TAMPA – The Sunshine State is one step closer to being a little brighter every evening after passing a bill to enact year-round daylight saving time to boost the economy and tourism.
After weeks of debate over guns, schools and budgets during the legislative session, Florida’s House and Senate members voted on something they could agree on: daylight.
H.B. 1013, also known as the “Sunshine Protection Act,” would enact year-round daylight-saving time to improve the economy, public safety and mental health of Florida’s residents and visitors.
Gov. Rick Scott gave his stamp of approval Friday, sending the bill to Congress for final approval.
“If you talk to people in the tourism world, they’ll tell you they’d much rather have daylight later because people after work would be able to go shopping, go to the beach, do things they want to do,” said State Sen. Greg Steube, R-Bradenton, who sponsored the Senate version of the bill.
The bill has attracted widespread attention and public support, but it’s not a done deal yet. The issues?
Florida would secede from the national timetable, and to do that requires an act of congressional approval.
The federal government controls the nation’s time zones, as well as the start and end dates of daylight saving time. States can choose to exempt themselves from daylight saving time, take Arizona and Hawaii for example, but nothing in federal law allows them to exempt themselves from Standard Time.
Because of this, even with Scott's signature on the bill, Congress would still have to exempt the state of Florida from the law.
Steube says he isn’t worried because the bill is not partisan.
“If there’s no real reason why we’re doing something so big like changing our clocks back and forth every year, twice a year, then I don’t know why we can’t change it,” he said.
If approved by the federal government, Florida’s residents will move into the Atlantic Time Zone for part of the year, aligning cities from Jacksonville to Miami with Nova Scotia rather than New York and Washington, D.C.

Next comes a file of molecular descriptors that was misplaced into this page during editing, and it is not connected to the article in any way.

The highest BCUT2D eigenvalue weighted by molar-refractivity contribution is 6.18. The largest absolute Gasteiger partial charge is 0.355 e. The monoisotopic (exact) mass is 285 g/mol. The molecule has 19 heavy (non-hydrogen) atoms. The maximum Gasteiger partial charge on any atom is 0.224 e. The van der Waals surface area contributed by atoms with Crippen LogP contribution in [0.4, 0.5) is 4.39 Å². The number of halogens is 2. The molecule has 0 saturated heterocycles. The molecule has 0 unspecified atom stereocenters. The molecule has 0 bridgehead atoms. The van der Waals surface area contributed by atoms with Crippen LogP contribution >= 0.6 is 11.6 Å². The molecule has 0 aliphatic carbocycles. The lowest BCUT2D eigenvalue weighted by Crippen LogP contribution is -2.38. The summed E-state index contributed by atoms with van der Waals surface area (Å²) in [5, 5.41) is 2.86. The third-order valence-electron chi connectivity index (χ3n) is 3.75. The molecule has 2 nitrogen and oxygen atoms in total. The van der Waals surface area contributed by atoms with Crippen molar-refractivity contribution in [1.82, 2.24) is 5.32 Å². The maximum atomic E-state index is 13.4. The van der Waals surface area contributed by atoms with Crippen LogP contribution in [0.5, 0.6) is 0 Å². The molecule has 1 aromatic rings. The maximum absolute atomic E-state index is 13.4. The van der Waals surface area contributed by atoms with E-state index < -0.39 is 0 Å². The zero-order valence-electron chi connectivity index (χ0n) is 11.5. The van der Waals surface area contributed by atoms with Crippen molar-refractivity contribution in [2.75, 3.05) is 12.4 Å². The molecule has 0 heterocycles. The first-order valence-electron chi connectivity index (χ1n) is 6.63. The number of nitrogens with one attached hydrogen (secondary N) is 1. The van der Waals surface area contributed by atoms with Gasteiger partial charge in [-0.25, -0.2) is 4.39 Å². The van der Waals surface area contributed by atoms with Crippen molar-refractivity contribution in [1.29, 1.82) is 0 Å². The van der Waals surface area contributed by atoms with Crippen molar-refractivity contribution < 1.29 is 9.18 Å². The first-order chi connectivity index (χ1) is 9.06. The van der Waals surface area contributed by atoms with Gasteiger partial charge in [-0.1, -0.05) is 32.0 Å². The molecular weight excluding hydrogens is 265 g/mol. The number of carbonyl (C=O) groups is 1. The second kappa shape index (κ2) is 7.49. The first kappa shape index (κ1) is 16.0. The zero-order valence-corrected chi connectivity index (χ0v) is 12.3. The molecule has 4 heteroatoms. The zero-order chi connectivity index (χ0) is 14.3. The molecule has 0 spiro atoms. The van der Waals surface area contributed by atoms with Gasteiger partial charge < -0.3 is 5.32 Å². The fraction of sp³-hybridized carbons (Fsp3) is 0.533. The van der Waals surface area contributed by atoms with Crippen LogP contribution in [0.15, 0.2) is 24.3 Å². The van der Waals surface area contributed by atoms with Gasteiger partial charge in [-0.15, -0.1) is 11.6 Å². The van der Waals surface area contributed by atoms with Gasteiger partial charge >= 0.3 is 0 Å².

But some say the move would cause more harm than good – it would confuse U.S. and foreign travelers heading to Florida and businesses dealing with the state.
“I think it would be disruptive in that it would potentially cause confusion, particularly between interstate business enterprises,” said State Rep. Julio Gonzalez, R-Venice, who opposed the bill in the House.
Scott announced last week that Florida set another tourism record by welcoming the highest number of tourists in the state’s history with 116.5 million people visiting in 2017.
City of Miami Mayor Francis Suarez says 40 million of them come to Miami.
“Anything that we can do, whether it’s majorly substantive or minor, that can continue to boost those numbers is something that I’d be in favor of, obviously,” he said. “Our tourists are coming here to enjoy our beaches, they’re coming here to go on cruises, they’re coming here to do outdoor activities because of the weather, so I think having more daylight allows them to do more of the activities that they would want to do anyways.”
Gonzalez says Florida doesn’t need the boost in tourism, adding “we accomplished all these wonderful improvements in our tourism numbers without adjusting our clock!”
The idea of making daylight saving time year-round isn’t a new one. President Nixon attempted the change in 1974 to help alleviate an energy crisis but the consequences were immediate – and deadly.
In less than a month, eight children died in traffic accidents in Florida, and six of the deaths were attributed directly to children going to school in darkness.
“If it becomes that big of a problem, independent school districts can move the time of when they start school to be able to make sure our children are getting to school safely,” Steube said.
Florida isn’t the only state considering the change either. Twenty-six other states want to adopt daylight saving time year-round, including New York and Massachusetts, but Florida would be the first and only state to exempt itself from Standard Time.
“I honestly believe that more states will do it if Florida takes a leading role,” Steube said.
Florida Sen. Marco Rubio has announced his support for the bill and introduced legislation to standardize daylight saving time for the entire calendar year and try to make the change nationwide.
“If we’re going do it in a national way…then I think my analysis would be different,” Gonzalez said. “I’m kind of curious myself to see which way it would go…I have no idea which way Congress will go with this.”
Lawmakers in the Sunshine State say if Congress approves the exemption, time would change “as soon as practicable.”